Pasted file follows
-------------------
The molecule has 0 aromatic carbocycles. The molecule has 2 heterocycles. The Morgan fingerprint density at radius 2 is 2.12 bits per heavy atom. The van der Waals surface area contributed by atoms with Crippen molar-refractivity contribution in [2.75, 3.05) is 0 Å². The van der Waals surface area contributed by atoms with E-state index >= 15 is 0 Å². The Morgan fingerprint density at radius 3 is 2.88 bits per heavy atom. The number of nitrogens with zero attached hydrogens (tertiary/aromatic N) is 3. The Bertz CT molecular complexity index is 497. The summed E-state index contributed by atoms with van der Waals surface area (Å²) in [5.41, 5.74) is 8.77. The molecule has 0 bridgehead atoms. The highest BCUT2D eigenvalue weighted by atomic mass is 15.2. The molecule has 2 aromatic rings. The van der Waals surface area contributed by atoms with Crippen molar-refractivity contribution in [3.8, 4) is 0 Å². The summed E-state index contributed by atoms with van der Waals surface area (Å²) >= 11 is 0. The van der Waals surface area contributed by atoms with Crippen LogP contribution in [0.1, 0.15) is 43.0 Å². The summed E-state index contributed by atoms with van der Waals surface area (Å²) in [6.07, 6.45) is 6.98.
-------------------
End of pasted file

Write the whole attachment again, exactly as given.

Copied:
The molecule has 0 aromatic carbocycles. The molecule has 2 heterocycles. The Morgan fingerprint density at radius 2 is 2.12 bits per heavy atom. The van der Waals surface area contributed by atoms with Crippen molar-refractivity contribution in [2.75, 3.05) is 0 Å². The van der Waals surface area contributed by atoms with E-state index >= 15 is 0 Å². The Morgan fingerprint density at radius 3 is 2.88 bits per heavy atom. The number of nitrogens with zero attached hydrogens (tertiary/aromatic N) is 3. The Bertz CT molecular complexity index is 497. The summed E-state index contributed by atoms with van der Waals surface area (Å²) in [5.41, 5.74) is 8.77. The molecule has 0 bridgehead atoms. The highest BCUT2D eigenvalue weighted by atomic mass is 15.2. The molecule has 2 aromatic rings. The van der Waals surface area contributed by atoms with Crippen molar-refractivity contribution in [3.8, 4) is 0 Å². The summed E-state index contributed by atoms with van der Waals surface area (Å²) >= 11 is 0. The van der Waals surface area contributed by atoms with Crippen LogP contribution in [0.1, 0.15) is 43.0 Å². The summed E-state index contributed by atoms with van der Waals surface area (Å²) in [6.07, 6.45) is 6.98.